It can be hard to think about suicide — much less talk about it. Many people shy away from the subject, finding it frightening, even impossible to understand. And suicide certainly can be hard to understand, since it’s not always clear why a person makes this choice.
But in general, suicide often isn’t just an impulsive act. To people who consider it, it might seem like the most logical solution.
Keep reading to learn more about some of the complex factors that contribute to suicide. We’ll also offer guidance on how to help someone who might be considering suicide.
If you’ve never thought about taking your own life, you may find it difficult to understand why someone would consider dying this way.
Experts don’t even fully understand why some people do and others don’t, though a range of mental health issues and life circumstances can play a role.
The following mental health concerns can all increase someone’s risk of having suicidal thoughts:
While not everyone experiencing mental health issues will attempt or even consider suicide, deep emotional pain often plays a significant part in suicidal behavior and risk of suicide.
But other factors can also contribute to suicide, including:
- breakup or loss of a significant other
- loss of a child or close friend
- financial distress
- persistent feelings of failure or shame
- a serious medical condition or terminal illness
- legal trouble, such as being convicted of a crime
- adverse childhood experiences, like trauma, abuse, or bullying
- discrimination, racism, or other challenges related to being an immigrant or minority
- having a gender identity or sexual orientation that isn’t supported by family or friends
Facing more than one type of distress can sometimes increase suicide risk. For example, someone dealing with depression, financial difficulties due to job loss, and legal trouble could have a higher suicide risk than someone only dealing with one of these concerns.
It’s not always possible to tell if someone’s considering suicide. Experts agree that a number of warning signs can suggest a person might have suicide on their mind, but not everyone shows these signs.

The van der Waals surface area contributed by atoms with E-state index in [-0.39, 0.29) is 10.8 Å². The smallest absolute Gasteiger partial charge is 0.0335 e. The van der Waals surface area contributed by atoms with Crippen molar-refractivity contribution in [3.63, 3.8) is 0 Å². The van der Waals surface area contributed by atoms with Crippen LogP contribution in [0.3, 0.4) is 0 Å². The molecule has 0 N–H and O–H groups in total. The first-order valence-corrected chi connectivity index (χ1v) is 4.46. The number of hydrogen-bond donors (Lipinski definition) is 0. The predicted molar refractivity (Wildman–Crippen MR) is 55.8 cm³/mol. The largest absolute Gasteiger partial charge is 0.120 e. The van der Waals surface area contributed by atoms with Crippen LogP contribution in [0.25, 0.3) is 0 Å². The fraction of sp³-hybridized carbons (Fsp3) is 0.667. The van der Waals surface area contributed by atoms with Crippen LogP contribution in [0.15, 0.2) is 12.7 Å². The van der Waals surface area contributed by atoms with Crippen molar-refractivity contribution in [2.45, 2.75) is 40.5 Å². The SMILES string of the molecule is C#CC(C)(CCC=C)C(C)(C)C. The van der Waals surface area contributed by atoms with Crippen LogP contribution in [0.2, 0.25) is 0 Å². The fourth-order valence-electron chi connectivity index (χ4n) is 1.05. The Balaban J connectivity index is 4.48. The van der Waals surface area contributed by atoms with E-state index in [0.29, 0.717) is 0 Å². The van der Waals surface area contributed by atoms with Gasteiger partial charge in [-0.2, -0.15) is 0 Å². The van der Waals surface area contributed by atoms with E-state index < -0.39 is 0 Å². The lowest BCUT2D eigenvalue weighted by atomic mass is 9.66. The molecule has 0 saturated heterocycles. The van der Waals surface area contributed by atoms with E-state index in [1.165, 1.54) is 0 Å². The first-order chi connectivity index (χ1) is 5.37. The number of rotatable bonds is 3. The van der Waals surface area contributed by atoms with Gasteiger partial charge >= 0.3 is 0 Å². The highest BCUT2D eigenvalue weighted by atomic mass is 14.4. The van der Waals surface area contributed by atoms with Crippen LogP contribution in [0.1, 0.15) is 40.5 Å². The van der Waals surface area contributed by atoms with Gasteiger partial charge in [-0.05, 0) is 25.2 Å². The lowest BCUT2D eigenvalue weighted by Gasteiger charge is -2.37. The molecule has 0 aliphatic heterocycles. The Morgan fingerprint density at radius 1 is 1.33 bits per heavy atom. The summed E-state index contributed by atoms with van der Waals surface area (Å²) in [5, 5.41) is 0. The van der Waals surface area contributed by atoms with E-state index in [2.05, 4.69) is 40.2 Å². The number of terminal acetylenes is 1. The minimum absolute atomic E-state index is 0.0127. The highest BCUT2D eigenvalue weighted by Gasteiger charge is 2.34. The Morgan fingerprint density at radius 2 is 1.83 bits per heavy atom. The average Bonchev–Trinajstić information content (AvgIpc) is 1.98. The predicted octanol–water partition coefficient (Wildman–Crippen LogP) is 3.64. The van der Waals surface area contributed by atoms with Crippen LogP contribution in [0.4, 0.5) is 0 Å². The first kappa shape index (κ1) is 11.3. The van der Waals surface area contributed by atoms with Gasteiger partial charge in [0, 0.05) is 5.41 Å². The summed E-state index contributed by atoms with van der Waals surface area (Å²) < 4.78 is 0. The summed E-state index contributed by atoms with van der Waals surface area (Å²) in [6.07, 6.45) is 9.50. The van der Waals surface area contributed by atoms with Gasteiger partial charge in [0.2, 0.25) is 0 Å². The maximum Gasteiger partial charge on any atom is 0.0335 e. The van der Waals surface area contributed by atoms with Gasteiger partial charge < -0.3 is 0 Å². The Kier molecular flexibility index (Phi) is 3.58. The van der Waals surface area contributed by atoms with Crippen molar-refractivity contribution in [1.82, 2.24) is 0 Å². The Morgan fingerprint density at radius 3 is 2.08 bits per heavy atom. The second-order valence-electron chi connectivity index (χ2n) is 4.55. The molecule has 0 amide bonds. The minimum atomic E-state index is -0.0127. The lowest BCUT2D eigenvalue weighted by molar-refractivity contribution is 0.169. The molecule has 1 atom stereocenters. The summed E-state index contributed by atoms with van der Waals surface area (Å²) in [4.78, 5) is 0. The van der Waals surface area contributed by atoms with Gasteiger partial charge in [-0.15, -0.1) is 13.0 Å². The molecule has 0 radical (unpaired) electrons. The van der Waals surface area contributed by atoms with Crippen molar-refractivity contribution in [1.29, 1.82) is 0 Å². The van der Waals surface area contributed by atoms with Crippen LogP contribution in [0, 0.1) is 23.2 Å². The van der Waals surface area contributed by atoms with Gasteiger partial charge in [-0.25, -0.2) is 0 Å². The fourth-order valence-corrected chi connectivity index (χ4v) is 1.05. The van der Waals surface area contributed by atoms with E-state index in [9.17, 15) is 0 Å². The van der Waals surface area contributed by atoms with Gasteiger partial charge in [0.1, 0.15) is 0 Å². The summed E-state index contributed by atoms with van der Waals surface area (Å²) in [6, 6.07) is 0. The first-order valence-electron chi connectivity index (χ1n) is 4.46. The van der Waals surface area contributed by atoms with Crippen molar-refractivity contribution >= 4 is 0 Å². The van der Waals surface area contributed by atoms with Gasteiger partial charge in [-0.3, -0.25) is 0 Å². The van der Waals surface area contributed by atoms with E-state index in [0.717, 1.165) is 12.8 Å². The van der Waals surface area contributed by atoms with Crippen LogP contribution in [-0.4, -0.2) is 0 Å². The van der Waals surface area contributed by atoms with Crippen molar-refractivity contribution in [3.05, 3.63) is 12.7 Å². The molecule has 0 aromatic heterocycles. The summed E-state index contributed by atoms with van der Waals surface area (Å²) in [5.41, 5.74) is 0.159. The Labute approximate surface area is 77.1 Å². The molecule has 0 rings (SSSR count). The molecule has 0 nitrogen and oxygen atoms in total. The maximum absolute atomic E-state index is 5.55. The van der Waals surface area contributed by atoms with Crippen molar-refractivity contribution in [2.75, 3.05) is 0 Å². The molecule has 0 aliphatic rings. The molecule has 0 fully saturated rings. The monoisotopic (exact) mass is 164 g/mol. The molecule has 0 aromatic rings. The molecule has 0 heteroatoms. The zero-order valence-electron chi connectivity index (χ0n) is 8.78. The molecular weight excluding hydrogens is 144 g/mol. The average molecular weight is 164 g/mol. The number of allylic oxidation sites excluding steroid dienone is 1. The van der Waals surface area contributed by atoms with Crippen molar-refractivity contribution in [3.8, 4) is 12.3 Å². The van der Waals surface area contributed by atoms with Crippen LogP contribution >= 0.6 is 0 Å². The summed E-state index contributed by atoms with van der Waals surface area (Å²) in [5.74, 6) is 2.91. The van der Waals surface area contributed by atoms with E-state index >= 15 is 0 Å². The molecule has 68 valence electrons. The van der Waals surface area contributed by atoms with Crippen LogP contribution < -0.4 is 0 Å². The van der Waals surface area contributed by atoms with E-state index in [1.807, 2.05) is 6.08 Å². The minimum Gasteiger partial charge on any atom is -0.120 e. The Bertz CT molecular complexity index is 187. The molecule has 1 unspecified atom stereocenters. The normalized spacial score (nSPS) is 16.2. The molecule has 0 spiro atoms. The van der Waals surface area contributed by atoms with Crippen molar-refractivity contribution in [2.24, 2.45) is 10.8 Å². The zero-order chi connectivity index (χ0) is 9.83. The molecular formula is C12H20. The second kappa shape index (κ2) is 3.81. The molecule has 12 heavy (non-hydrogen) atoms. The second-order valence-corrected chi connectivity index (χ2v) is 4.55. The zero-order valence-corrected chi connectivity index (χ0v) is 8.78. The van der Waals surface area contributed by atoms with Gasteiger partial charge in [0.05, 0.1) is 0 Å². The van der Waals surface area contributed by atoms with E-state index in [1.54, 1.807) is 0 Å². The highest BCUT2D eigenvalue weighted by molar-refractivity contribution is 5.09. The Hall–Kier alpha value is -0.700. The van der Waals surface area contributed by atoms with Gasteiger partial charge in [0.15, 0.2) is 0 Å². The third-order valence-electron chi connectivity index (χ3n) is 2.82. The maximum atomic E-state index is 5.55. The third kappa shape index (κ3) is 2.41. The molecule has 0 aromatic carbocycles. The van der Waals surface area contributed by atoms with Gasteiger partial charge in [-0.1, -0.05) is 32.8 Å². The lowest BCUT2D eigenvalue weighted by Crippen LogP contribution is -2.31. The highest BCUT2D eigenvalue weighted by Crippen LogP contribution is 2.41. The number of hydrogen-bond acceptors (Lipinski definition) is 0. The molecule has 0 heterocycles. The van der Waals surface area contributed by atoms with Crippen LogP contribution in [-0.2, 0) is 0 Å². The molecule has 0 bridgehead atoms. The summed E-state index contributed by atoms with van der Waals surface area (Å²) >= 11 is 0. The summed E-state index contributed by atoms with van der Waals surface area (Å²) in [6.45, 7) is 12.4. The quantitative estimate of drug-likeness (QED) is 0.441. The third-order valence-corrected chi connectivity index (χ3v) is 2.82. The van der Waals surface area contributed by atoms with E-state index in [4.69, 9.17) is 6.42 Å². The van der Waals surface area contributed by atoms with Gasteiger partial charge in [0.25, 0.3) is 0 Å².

It’s also important to keep in mind that simply thinking about suicide doesn’t automatically lead to an attempt. What’s more, these “warning signs” don’t always mean that someone’s contemplating suicide.
That being said, if you know someone who shows any of the following signs, it’s best to encourage them to talk to a therapist or other healthcare professional as soon as possible.
These signs include:
- talking about death or violence
- talking about dying or wanting to die
- accessing weapons or things that could be used for suicide, such as large amounts of certain over-the-counter or prescription medications
- rapid changes in mood
- talking about feeling trapped, hopeless, worthless, or as if they’re burdening others
- impulsive or risky behavior, including substance misuse, reckless driving, or practicing extreme sports unsafely
- withdrawal from friends, family, or social activities
- sleeping more or less than usual
- extreme anxiety or agitation
- a calm or quiet mood, especially after agitated or emotional behavior
Even if they aren’t considering suicide, these signs may still suggest something serious is going on.
While it’s important to look at the whole picture and not assume these signs always indicate suicidality, it’s also best to take these signs seriously. If someone shows concerning signs or symptoms, check in on them and ask how they’re feeling.
You may worry that asking a loved one about suicide might increase the likelihood they’ll attempt it, or that bringing up the topic will put the idea in their head.
This myth is common, but it’s just that — a myth.
In fact, 2014 research suggests it can have the opposite effect.
Talking about suicide can help reduce thoughts of suicide and may also have a positive impact on mental health overall. And, since people considering suicide often feel alone, asking about suicide can let them know you care enough to offer support or help them access professional care.
It’s important, however, to ask in a helpful way. Be direct — and don’t be afraid to use the word “suicide.”